What affects your lens choice in any or all situations? Budget is obviously a factor but lens choice is also affected by whether or not you take pictures professionally.

Fishing huts at sunrise. Photograph by Tricia Kennedy.

Fishing hut at sunrise, Gironde, France. Taken using a Canon EOS 5D MkII, 24-105mm f/4L IS USM at 47mm: f/16 for 30 seconds. Photograph by Tricia Kennedy, one of the winners in the Jersey Photographic Club annual trophies competition 2009/10.


By an amazing coincidence, I was lucky enough to be asked to judge the Jersey Photographic Club’s annual Trophies competition recently, in the same week that What Digital Camera’s May edition reported the results of a poll asking readers whether they would like to do photography on a professional basis. The common factor that links these two events is amateurism, by which I do not mean something that is done badly but rather something that is done for love rather than money (“amateur” having come from the Latin and French words for lover). And that, believe it or not, can have a huge impact on your lens choice both in general and for specific situations.

WDC’s poll revealed that 41% of its readers wanted to keep photography as a hobby, 33% would like to make some money from photography but not on a full time basis, 23% dream of turning professional and just 3% already are professionals. As always, the statistics leave plenty of room for different interpretations; you could say that roughly one-in-four readers wants to be a professional photographer or that more than half would like to earn money from their photography. Or you could say that the biggest group of WDC readers are people who do photography simply for the love of it.

One of the little-appreciated aspects of turning professional is that it limits your lens choice by limiting your camera choice. Being an amateur gives you the freedom to choose your own subjects and the kit with which to photograph them. Professionals tend to be more restrained in their options; professionals are expected to use “professional” kit and this tends to sway those people towards the likes of Nikon, Canon and Hasselblad.

When I worked in the press arena you had to be using Nikon or Canon because the chances of being able to borrow or hire a specialised lens in another mount were very small, so your lens choice was more-or-less decided in advance. The late Terry Fincher, who was the top all-round photojournalist of his day, promoted Olympus SLRs but most people stuck with Nikon and Canon.

Back at the JPC’s competition evening, I was stunned by the wide variety of work that had been entered, much of which could easily have come from the lenses of working professionals. People whose notions of “camera clubs” are stuck in the contradictory rut of glamour shoots and stuffy conservatism would have had the rug pulled well and truly from under their feet that evening.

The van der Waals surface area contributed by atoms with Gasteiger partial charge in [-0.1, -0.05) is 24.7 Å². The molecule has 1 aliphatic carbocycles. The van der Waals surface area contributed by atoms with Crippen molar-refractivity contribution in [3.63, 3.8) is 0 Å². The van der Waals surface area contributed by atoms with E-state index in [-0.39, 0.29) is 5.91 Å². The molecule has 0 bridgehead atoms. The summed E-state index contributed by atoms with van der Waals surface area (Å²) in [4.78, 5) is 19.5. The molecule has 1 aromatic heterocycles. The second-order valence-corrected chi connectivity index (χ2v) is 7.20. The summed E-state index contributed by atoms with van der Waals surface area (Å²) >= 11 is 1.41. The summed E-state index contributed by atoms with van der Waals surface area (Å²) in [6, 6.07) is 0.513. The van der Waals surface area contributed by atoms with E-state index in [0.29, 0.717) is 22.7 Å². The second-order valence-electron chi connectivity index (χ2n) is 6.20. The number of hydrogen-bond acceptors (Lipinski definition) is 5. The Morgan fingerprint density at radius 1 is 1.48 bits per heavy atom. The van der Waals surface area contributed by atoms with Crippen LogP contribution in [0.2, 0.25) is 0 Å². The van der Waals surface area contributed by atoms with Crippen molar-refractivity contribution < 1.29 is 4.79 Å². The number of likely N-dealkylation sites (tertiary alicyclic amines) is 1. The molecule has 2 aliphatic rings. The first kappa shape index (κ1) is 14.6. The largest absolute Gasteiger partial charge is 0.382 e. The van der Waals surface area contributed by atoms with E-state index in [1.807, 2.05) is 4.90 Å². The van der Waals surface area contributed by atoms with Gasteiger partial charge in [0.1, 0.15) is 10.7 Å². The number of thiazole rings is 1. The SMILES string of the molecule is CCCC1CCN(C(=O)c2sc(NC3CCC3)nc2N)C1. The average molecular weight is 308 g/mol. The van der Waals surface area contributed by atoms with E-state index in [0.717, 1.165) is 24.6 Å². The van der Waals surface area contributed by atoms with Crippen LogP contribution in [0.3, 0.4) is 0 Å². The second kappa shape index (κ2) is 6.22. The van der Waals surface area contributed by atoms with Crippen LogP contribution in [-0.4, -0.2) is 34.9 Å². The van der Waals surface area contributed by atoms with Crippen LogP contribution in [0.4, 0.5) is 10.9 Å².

Not only was a lot of the work very well executed but also it was often appropriately presented with crops that enhanced the subject rather than being confined by the proportions of the sensor used. This is important because one of my concerns in the digital arena is that sensors tend to be rectangular yet there are many times when a square composition would suit the subject so much better. The Cartier-Bresson crowd will disagree but if cropping an image makes it better then clearly it is in the interests of good photography to perform the crop.

This too affects your lens choice because when an image is cropped it is often effectively being viewed at a higher enlargement, testing the image quality of the lens used. My own top lens choice of all time would be the Zeiss 100mm f/2 Planar, which I borrowed for a while many years ago with a Contax RX 35mm film body. The visual sharpness of that lens was nothing short of stunning and I instantly wanted to trade-in my Nikons for a Contax system and the 100mm Planar in particular. I didn’t because I couldn’t – and that was a huge shame.

The message, therefore, to amateur photographers everywhere is to enjoy your amateurism and the freedom it gives you to make whatever subject, camera and lens choice you may fancy: it is a luxury that professional photographers do not always have.

  • Ian Banister

    Can’t speak for others but funding is always the issue with me, I imagine like you Jon you always want something better but only if (amatuer or Professional ) the kit is used consistantly.
    The other point of cropping, I do carry around a camera ( if only a point and shoot at times ), I don’t always get time to stop and compose the shot but I know in my mind what I want out the picture when returning home.